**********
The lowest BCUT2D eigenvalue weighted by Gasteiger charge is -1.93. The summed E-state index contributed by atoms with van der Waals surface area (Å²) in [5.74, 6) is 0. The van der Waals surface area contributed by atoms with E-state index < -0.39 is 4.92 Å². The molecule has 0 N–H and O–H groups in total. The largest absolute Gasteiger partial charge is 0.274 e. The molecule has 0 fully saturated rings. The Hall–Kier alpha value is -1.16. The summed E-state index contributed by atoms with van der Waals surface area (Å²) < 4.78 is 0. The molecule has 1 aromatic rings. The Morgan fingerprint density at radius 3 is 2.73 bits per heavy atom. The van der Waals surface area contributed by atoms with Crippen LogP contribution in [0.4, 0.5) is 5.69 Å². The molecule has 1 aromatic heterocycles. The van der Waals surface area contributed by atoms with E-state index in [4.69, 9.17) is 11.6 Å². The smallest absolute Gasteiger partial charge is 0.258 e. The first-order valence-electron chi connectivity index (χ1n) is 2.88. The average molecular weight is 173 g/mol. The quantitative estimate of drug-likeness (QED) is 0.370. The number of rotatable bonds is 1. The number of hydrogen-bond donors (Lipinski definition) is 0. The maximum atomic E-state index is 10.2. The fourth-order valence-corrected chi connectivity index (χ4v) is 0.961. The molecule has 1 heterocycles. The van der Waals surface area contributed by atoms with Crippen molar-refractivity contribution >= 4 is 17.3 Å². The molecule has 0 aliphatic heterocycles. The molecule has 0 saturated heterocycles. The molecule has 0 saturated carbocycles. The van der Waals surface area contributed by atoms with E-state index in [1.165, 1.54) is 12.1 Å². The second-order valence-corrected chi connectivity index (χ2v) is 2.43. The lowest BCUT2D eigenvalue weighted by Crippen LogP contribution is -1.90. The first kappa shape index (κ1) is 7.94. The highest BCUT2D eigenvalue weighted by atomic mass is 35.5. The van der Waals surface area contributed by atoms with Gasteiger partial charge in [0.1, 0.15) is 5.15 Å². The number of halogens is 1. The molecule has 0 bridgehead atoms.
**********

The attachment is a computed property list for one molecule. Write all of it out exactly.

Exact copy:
The lowest BCUT2D eigenvalue weighted by Gasteiger charge is -1.93. The summed E-state index contributed by atoms with van der Waals surface area (Å²) in [5.74, 6) is 0. The van der Waals surface area contributed by atoms with E-state index < -0.39 is 4.92 Å². The molecule has 0 N–H and O–H groups in total. The largest absolute Gasteiger partial charge is 0.274 e. The molecule has 0 fully saturated rings. The Hall–Kier alpha value is -1.16. The summed E-state index contributed by atoms with van der Waals surface area (Å²) < 4.78 is 0. The molecule has 1 aromatic rings. The Morgan fingerprint density at radius 3 is 2.73 bits per heavy atom. The van der Waals surface area contributed by atoms with Crippen LogP contribution in [0.4, 0.5) is 5.69 Å². The molecule has 1 aromatic heterocycles. The van der Waals surface area contributed by atoms with E-state index in [4.69, 9.17) is 11.6 Å². The smallest absolute Gasteiger partial charge is 0.258 e. The first-order valence-electron chi connectivity index (χ1n) is 2.88. The average molecular weight is 173 g/mol. The quantitative estimate of drug-likeness (QED) is 0.370. The number of rotatable bonds is 1. The number of hydrogen-bond donors (Lipinski definition) is 0. The maximum atomic E-state index is 10.2. The fourth-order valence-corrected chi connectivity index (χ4v) is 0.961. The molecule has 1 heterocycles. The van der Waals surface area contributed by atoms with Crippen molar-refractivity contribution >= 4 is 17.3 Å². The molecule has 0 aliphatic heterocycles. The molecule has 0 saturated heterocycles. The molecule has 0 saturated carbocycles. The van der Waals surface area contributed by atoms with E-state index in [1.165, 1.54) is 12.1 Å². The second-order valence-corrected chi connectivity index (χ2v) is 2.43. The lowest BCUT2D eigenvalue weighted by Crippen LogP contribution is -1.90. The first kappa shape index (κ1) is 7.94. The highest BCUT2D eigenvalue weighted by atomic mass is 35.5. The van der Waals surface area contributed by atoms with Gasteiger partial charge in [0.1, 0.15) is 5.15 Å². The number of halogens is 1. The molecule has 0 bridgehead atoms.